ACM Transactions on

Spatial Algorithms and Systems (TSAS)

Latest Articles

Efficient Processing of Relevant Nearest-Neighbor Queries

Novel Web technologies and resulting applications have led to a participatory data ecosystem that, when utilized properly, will lead to more rewarding... (more)

Mining At Most Top-K% Spatiotemporal Co-occurrence Patterns in Datasets with Extended Spatial Representations

Spatiotemporal co-occurrence patterns (STCOPs) in datasets with extended spatial representations are... (more)


About TSAS

ACM Transactions on Spatial Algorithms and Systems (TSAS) is a new scholarly journal that publishes high-quality papers on all aspects of spatial algorithms and systems and closely related disciplines. It has a multi-disciplinary perspective spanning a large number of areas where spatial data is manipulated or visualized (regardless of how it is specified - i.e., geometrically or textually), such
as: geography, geographic information systems (GIS), geospatial and spatiotemporal databases, spatial and metric indexing, location-based services, web-based spatial applications, geographic information retrieval (GIR), spatial reasoning and mining, security and privacy, as well as the related visual computing areas of computer graphics, computer vision, solid modeling, and visualization where the spatial, geospatial, and spatiotemporal data is central.  READ MORE

Call-for-papers: ACM TSAS has issued a call for papers for its inaugural issue.
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Forthcoming Articles
Matching Labels and Markers in Historical Maps: an Algorithm with Interactive Postprocessing

We present an algorithmic system for determining the proper correspondence between place markers and their labels in historical maps. We assume that the locations of place markers (usually pictographs) and labels (pieces of text) have already been determined and want to match the labels to the markers. This time-consuming step in the digitization process of historical maps is nontrivial even for humans, but provides valuable metadata (for example when subsequently georeferencing the map). To speed up this process, we model the problem in terms of combinatorial optimization, solve that problem efficiently, and show how user interaction can be used to improve the quality of results. We also consider a version of the model where we are given label fragments and have to decide which fragments go together. We show that this problem is NP-hard and that a realistic, restricted version of of it can be solved in polynomial time. We have implemented the algorithm for the main problem and tested it on a manually-extracted ground truth. The algorithm correctly matches 99% of the labels and is robust against noisy input. It performs a sensitivity analysis and in this way computes a measure of confidence for each of the matches. We propose an interactive system where the user's effort is directed to checking the parts of the map where the algorithm is unsure; any corrections the user makes are propagated by the algorithm. We confirm statistically that this successfully locates the areas on the map where the algorithm needs help.

Online Spatial Event Forecasting in Microblogs

Event forecasting based on social media data streams is an significant problem. Existing approaches focus on forecasting temporal events (such as elections and sports) but as yet cannot forecast spatiotemporal events such as civil unrest and influenza outbreaks, which are much more challenging. To achieve spatiotemporal event forecasting, spatial features that evolve with time and their underlying correlations need to be considered and characterized. In this paper, we propose novel batch and online approaches for spatiotemporal event forecasting in social media such as Twitter. Our models characterize the underlying development of future events by simultaneously modeling the structural contexts and spatiotemporal burstiness based on different strategies. Both batch and online-based inference algorithms are developed to optimize the model parameters. Utilizing the trained model, the alignment likelihood of tweet sequences is calculated by dynamic programming. Extensive experimental evaluations on two different domains demonstrated the effectiveness of our proposed approach.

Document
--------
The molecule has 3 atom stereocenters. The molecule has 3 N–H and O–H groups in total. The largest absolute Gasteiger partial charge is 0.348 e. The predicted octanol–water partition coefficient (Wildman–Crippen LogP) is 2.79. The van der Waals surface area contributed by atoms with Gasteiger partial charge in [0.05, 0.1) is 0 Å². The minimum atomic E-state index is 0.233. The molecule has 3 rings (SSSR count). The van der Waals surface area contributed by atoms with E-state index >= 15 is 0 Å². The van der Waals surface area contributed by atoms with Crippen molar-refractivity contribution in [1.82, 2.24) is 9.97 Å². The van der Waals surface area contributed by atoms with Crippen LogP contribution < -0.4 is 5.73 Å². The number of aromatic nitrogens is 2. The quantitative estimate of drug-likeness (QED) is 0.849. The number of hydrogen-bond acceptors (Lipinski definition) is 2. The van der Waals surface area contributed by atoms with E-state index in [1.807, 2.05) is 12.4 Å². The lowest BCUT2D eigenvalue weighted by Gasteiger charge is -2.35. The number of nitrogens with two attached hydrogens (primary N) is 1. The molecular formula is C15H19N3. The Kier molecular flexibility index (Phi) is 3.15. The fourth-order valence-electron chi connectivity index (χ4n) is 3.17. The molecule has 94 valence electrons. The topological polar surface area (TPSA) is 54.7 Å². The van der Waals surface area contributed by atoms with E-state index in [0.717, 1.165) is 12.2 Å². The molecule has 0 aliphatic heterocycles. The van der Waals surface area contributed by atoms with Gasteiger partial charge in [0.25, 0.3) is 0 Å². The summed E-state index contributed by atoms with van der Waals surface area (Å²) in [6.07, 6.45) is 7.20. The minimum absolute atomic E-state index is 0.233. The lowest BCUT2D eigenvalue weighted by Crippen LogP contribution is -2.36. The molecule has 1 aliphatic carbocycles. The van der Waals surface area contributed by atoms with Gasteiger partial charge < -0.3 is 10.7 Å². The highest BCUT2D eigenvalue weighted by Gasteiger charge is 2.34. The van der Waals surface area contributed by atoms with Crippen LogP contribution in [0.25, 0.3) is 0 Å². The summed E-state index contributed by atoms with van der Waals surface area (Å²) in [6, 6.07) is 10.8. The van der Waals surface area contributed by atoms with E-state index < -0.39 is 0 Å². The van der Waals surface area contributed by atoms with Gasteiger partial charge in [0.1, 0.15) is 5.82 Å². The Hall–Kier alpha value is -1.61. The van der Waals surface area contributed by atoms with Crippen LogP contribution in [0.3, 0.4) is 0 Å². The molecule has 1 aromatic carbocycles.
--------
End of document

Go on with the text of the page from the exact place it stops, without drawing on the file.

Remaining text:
Social Influence-Aware Reverse Nearest Neighbor Search

Business location planning, critical to success of many businesses, can be addressed by reverse nearest neighbors (RNN) query using geographical proximity to the customers as the main metric to find a store location which is the closest to many customers. Nevertheless, we argue that other marketing factors such as social influence could be considered in the process of business location planning. In this paper, we propose a framework for business location planning that takes into account both factors of geographical proximity and social influence. An essential task in this framework is to compute the influence spread of RNNs for candidate locations. To alleviate the excessive computational overhead and long latency in the framework, we trade storage overhead for processing speed by pre-computing and storing the social influences between pairs of customers. Based on Targeted Region-oriented and RNN-oriented processing strategies, we develop two suites of algorithms that incorporate various efficient ordering and pruning techniques to enhance our framework. Experiments validate our ideas and evaluate the efficiency of the proposed algorithms over various parameter settings.

Personalized Group Recommender Systems for Location and Event Based Social Networks